Tetrahydrocannabinol (THC) is one of at least 113 cannabinoids identified in cannabis. THC is the principal psychoactive constituent of cannabis. With chemical name (−)-trans-Δ⁹-tetrahydrocannabinol, the term THC also refers to cannabinoid isomers.
The presence of these specialized cannabinoid receptors in the brain led researchers to the discovery of endocannabinoids, such as anandamide and 2-arachidonoyl glyceride (2-AG). THC targets receptors in a manner far less selective than endocannabinoid molecules released during retrograde signaling, as the drug has a relatively low cannabinoid receptor efficacy and affinity. In populations of low cannabinoid receptor density, THC may act to antagonize endogenous agonists that possess greater receptor efficacy. THC is a lipophilic molecule and may bind non-specifically to a variety of entities in the brain and body, such as adipose tissue (fat).
Due to its partial agonistic activity, THC appears to result in greater downregulation of cannabinoid receptors than endocannabinoids, further limiting its efficacy over other cannabinoids. While tolerance may limit the maximal effects of certain drugs, evidence suggests that tolerance develops irregularly for different effects with greater resistance for primary over side-effects, and may actually serve to enhance the drug's therapeutic window. However, this form of tolerance appears to be irregular throughout mouse brain areas.
THC, as well as other cannabinoids that contain a phenol group, possesses mild antioxidant activity sufficient to protect neurons against oxidative stress, such as that produced by glutamate-induced excitotoxicity.
THC is metabolized mainly to 11-OH-THC by the body. This metabolite is still psychoactive and is further oxidized to 11-nor-9-carboxy-THC (THC-COOH). In humans and animals, more than 100 metabolites could be identified, but 11-OH-THC and THC-COOH are the dominating metabolites. Metabolism occurs mainly in the liver by cytochrome P450 enzymes CYP2C9, CYP2C19, and CYP3A4. More than 55% of THC is excreted in the feces and ≈20% in the urine. The main metabolite in urine is the ester of glucuronic acid and THC-COOH and free THC-COOH. In the feces, mainly 11-OH-THC was detected.
Physical and chemical properties
Discovery and structure identification
In 1940, cannabidiol was isolated and identified from Cannabis sativa, and THC was isolated and described for its structure and synthesis in 1964.
THC and its 11-OH-THC and THC-COOH metabolites can be detected and quantified in blood, urine, hair, oral fluid or sweat using a combination of immunoassay and chromatographic techniques as part of a drug use testing program or in a forensic investigation.
At its 33rd meeting, in 2003, the World Health Organization Expert Committee on Drug Dependence recommended transferring THC to Schedule IV of the Convention, citing its medical uses and low abuse potential.
The status of THC as an illegal drug in most countries imposes restrictions on research material supply and funding, such as in the United States where the National Institute on Drug Abuse and Drug Enforcement Administration regulated sources of cannabis for researchers until August 2016 when licenses were provided to growers for supplies of medical marijuana. Although cannabis is legalized for medical uses in half of the United States, no products have been approved for federal commerce by the Food and Drug Administration, a status that limits cultivation, manufacture, distribution, clinical research, and therapeutic applications.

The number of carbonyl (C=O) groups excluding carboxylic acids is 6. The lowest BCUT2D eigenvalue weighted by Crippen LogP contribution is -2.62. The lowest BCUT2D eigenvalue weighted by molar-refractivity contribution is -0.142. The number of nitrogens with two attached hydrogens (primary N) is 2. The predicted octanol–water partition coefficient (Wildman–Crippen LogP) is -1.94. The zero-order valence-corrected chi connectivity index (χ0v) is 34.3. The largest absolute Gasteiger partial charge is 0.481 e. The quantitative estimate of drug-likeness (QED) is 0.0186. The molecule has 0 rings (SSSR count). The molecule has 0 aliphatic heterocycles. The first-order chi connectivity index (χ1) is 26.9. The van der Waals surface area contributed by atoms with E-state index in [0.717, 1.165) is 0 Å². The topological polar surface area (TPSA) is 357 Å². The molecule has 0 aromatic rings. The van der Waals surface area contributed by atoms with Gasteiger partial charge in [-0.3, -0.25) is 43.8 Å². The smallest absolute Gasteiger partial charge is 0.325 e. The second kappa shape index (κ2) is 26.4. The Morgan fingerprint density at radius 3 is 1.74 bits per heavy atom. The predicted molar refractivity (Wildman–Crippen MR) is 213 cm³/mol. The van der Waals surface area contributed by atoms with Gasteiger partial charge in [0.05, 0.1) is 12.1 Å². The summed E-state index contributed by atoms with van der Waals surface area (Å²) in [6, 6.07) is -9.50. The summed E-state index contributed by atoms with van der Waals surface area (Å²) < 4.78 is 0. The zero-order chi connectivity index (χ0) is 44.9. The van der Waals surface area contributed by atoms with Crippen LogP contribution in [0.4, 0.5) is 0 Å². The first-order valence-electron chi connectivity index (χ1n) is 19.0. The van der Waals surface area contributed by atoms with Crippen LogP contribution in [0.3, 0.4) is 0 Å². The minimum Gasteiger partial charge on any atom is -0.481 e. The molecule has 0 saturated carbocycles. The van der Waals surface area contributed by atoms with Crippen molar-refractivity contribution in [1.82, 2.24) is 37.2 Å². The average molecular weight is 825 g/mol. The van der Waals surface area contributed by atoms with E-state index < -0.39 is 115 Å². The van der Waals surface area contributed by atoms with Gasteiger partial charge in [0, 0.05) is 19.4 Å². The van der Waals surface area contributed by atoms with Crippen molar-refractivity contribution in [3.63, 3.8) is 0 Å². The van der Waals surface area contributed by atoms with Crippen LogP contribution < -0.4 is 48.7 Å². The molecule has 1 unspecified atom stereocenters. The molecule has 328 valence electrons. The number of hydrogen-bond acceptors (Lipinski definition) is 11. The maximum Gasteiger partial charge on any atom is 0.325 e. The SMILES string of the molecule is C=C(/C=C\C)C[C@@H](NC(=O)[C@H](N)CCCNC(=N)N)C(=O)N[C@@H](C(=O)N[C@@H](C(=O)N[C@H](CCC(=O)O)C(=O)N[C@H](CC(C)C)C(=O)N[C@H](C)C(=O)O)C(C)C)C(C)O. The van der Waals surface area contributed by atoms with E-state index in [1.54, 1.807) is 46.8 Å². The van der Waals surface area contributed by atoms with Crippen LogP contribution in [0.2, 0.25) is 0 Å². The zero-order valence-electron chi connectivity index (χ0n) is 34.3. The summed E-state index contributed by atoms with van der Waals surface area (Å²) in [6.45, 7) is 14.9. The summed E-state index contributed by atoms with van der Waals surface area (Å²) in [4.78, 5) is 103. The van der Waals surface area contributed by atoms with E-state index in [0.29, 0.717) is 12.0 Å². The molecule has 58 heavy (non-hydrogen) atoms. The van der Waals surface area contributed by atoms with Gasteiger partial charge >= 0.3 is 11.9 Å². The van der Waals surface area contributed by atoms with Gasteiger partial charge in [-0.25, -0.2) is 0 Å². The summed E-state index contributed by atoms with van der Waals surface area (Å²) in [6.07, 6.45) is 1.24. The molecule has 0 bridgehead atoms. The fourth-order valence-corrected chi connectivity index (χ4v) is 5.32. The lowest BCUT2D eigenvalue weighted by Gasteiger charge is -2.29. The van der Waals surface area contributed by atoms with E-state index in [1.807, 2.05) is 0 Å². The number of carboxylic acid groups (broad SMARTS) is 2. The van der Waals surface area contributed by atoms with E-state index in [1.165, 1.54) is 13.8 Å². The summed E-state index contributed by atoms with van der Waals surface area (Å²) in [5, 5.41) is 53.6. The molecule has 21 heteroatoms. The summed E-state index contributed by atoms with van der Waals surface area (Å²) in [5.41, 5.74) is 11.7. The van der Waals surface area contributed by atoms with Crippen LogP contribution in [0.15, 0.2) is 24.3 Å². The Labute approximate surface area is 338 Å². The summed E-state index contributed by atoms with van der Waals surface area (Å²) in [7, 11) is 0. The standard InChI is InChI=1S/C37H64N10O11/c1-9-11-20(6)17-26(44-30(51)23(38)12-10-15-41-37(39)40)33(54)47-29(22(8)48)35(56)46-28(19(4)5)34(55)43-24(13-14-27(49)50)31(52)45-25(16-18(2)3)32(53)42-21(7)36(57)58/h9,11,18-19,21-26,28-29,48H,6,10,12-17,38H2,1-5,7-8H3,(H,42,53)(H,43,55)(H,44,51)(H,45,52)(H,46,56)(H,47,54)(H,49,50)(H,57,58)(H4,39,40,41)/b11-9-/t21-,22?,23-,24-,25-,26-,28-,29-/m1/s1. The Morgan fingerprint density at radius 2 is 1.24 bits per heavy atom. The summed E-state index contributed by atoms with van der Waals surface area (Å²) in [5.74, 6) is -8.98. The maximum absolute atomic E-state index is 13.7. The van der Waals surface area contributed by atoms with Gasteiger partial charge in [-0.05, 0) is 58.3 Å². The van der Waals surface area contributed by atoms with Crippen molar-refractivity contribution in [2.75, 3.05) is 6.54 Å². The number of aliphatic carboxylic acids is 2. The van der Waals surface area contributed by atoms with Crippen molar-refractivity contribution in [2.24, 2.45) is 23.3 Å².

In April 2014, the American Academy of Neurology found evidence supporting the effectiveness of the cannabis extracts in treating certain symptoms of multiple sclerosis and pain, but there was insufficient evidence to determine effectiveness for treating several other neurological diseases. A 2015 review confirmed that medical marijuana was effective for treating spasticity and chronic pain, but caused numerous short-lasting adverse events, such as euphoria and dizziness.
Multiple sclerosis symptoms
Spasticity. Based on the results of 3 high quality trials and 5 of lower quality, oral cannabis extract was rated as effective, and THC as probably effective, for improving people's subjective experience of spasticity. Oral cannabis extract and THC both were rated as possibly effective for improving objective measures of spasticity.
Centrally mediated pain and painful spasms. Based on the results of 4 high quality trials and 4 low quality trials, oral cannabis extract was rated as effective, and THC as probably effective in treating central pain and painful spasms.
Bladder dysfunction. Based on a single high quality study, oral cannabis extract and THC were rated as probably ineffective for controlling bladder complaints in multiple sclerosis
Huntington disease. No reliable conclusions could be drawn regarding the effectiveness of THC or oral cannabis extract in treating the symptoms of Huntington disease as the available trials were too small to reliably detect any difference
Parkinson's disease. Based on a single study, oral CBD extract was rated probably ineffective in treating levodopa-induced dyskinesia in Parkinson's disease.
Alzheimer's disease. A 2009 Cochrane Review found insufficient evidence to conclude whether cannabis products have any utility in the treatment of Alzheimer's disease.
Other neurological disorders
Tourette syndrome. The available data was determined to be insufficient to allow reliable conclusions to be drawn regarding the effectiveness of oral cannabis extract or THC in controlling tics.
Cervical dystonia. Insufficient data was available to assess the effectiveness of oral cannabis extract of THC in treating cervical dystonia.
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